In September 2013 Apple surprised everyone by launching the iPhone 5s with Touch ID and the first 64-bit mobile processor in history. In addition to the iPhone 5s, Apple also introduced it in the iPad Air, iPad Mini 2 and iPad Mini 3.
As for the processor, the A7 had two 64-bit Cyclone cores designed by Apple that reached a frequency of 1.4 GHz. The manufacturing process of the A7 was 28 nm and included a co-processor called M7 for some tasks since then that co-processor has always been present.
A8 and A8X processors
The A8 processor came along with the iPhone 6 and 6 Plus promising improvement of 25% at the CPU level and 50% in terms of graphics. It is still a very present processor since it is available in the iPad mini 4 and in the HomePod.
With the SoC A6 Apple again managed to reduce the size reaching 20 nm. The company continued to bet on two 64-bit cores running at 1.4 GHz and for the first time, TSMC replaced Samsung as the manufacturer of Apple processors.
The A8X arrived inside the iPad Air 2 presented in October of that same year promising improvements of 40% with respect to its predecessor, the A7. In addition, the frequency rose slightly to 1.5 GHz.
A9 and A9X processors
Some processors with some controversy since Apple used both Samsung and TSMC as manufacturers. Samsung was able to reduce it to 14 nm, but TSMC stayed at 16 nm. Therefore, the one manufactured by Samsung was more powerful than the one manufactured by TSMC.
Apple promised an improvement of 70% in terms of processes and 90% in terms of graphics. The A9 was the processor of the iPhone 6s and 6s Plus and was later included in the iPhone SE and iPad 2017. It had a dual-core ARMv8-A CPU called Twister that operated at 1.85 GHz speed.
The A9X was the processor that incorporated the first iPad Pro launched in 2015. In this case, it was manufactured exclusively by TSMC, it had the same two cores as the A9 but with a speed of 2.26 GHz.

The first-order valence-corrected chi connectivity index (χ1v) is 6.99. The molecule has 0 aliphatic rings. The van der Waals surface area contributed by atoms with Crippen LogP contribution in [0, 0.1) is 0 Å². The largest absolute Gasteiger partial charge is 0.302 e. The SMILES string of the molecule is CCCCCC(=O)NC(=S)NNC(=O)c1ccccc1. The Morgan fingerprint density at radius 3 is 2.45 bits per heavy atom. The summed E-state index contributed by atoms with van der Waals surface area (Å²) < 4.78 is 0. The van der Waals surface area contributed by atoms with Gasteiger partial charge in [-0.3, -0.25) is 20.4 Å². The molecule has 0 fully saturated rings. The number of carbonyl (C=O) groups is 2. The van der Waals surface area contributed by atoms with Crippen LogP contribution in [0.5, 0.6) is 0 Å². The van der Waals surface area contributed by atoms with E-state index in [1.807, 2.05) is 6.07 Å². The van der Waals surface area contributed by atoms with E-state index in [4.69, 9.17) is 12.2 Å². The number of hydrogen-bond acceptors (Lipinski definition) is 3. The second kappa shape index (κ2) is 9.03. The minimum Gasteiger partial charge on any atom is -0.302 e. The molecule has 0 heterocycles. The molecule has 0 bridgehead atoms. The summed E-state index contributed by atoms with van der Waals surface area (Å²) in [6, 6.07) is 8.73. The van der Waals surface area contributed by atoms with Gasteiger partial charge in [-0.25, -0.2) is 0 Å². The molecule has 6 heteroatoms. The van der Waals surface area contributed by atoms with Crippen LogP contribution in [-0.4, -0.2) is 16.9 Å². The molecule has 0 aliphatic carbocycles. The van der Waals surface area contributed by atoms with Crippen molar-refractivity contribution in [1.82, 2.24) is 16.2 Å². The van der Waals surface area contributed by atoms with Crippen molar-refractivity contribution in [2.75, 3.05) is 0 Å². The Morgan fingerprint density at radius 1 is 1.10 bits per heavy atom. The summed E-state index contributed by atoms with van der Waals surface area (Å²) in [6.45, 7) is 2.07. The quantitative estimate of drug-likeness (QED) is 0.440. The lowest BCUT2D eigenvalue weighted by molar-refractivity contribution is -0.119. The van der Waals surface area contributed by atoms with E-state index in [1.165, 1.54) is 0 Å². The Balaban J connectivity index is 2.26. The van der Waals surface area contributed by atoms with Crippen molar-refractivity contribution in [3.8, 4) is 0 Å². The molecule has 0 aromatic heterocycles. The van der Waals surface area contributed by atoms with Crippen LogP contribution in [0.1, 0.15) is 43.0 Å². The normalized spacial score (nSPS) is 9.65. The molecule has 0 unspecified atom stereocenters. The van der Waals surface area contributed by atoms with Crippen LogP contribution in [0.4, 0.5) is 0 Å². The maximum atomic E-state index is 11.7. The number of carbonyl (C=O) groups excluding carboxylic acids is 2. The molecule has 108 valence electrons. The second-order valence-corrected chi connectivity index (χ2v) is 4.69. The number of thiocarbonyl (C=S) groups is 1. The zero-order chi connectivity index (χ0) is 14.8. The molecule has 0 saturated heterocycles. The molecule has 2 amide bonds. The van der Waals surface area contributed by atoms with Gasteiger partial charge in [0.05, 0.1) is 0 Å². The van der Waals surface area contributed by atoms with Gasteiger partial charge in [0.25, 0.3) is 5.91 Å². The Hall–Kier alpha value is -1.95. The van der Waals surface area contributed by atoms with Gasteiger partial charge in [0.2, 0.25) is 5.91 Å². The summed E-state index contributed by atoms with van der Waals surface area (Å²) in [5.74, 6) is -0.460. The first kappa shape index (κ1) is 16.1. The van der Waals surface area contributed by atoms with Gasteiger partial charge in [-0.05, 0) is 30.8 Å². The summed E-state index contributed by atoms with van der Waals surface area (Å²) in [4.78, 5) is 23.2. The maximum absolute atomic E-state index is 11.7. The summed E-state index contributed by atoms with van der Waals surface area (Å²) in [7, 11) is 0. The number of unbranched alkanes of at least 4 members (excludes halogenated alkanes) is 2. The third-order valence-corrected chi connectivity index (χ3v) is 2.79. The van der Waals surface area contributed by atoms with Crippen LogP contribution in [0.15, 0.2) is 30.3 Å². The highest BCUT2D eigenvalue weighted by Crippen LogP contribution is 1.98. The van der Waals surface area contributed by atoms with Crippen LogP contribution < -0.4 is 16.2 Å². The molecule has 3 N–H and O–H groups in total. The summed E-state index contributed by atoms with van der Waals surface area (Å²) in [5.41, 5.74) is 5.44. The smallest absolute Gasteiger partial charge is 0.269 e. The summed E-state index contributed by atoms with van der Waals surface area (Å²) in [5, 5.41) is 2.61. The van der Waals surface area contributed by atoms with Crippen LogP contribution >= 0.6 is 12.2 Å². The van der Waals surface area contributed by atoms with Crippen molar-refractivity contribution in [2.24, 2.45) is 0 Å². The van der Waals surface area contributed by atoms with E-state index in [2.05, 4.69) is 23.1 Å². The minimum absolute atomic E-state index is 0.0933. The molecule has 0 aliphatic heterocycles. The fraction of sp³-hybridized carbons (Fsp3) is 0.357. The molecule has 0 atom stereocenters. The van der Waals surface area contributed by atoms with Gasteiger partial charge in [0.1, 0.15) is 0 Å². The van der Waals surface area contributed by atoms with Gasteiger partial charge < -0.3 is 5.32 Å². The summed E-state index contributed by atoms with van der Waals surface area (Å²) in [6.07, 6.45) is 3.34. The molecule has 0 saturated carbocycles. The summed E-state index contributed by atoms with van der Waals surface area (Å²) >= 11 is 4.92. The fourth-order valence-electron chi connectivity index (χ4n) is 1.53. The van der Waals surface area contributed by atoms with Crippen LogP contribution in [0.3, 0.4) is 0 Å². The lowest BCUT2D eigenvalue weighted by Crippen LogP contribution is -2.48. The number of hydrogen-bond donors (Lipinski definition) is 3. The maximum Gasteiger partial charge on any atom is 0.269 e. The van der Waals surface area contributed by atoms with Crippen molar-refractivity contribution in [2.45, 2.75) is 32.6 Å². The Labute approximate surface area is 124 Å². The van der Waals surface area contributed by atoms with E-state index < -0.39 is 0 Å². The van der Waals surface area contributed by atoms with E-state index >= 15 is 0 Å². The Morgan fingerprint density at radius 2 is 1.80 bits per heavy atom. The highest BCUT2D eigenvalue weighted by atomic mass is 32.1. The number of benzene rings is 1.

A10 Fusion and A10X Fusion processors
For the first time, Apple released a quad-core processor that would accompany the iPhone 7 and 7 Plus. Two of them for demanding tasks and another two for when we needed power. Apple said it was 40% faster than the A9 and with 50% improved graphics.
Manufactured by TSMC in 16 nm, the four cores never worked at the same time, two of them were Hurricane and the other two Zephyr and ran at 2.34 GHz.
The A10X Fusion processor came along with the new 10.5-inch iPad Pro and the second-generation iPad Pro of 12.9. It was the first processor manufactured in 10 nm and gave the new iPad 40% more power compared to the previous A9X.
Bionic A11 processor
The A11 Bionic was the first processor designed by Apple for artificial intelligence and was included in the iPhone X, 8, 8 Plus. Apple made the leap to the 6 cores, two of them a high performance that reaches 2.39 GHz, called Monsoon, and four for more everyday tasks, called Mistral.
Manufactured by TSMC in 10 nm, the A11 Bionic processor is 25% faster than the A10 and up to 70% more efficient. It has a neural engine and also Apple breaks with PowerVR and begins to design graphics chips.
A12 Bionic and A12X Bionic processors
The latest processors that Apple has made and that are inside the new iPhone XS, XS Max and XR. The A12X is the brain of the new iPad Pro of 2018. The design is similar to the A11, two cores for demanding tasks and four for everyday tasks.
However, the A12 Bionic stands out for being the first processor on the market designed in 7 nm which gives it up to 15% more power compared to the A11 Bionic and a better efficiency that reaches 50%. The new cores are called Vortex and Tempest and are capable of reaching a frequency of 2.49 GHz.
The A 12X has the same design but is much more powerful, to such an extent that the results improve many Intel laptops.
These are all the processors that have included iOS devices so far, but they are not the only ones that Apple has designed. In addition to these, we have to take into account the processors of the S series that Apple uses in the Apple Watch, the W series that is used in accessories and also in the Apple Watch and the T series that is inside some MacBooks.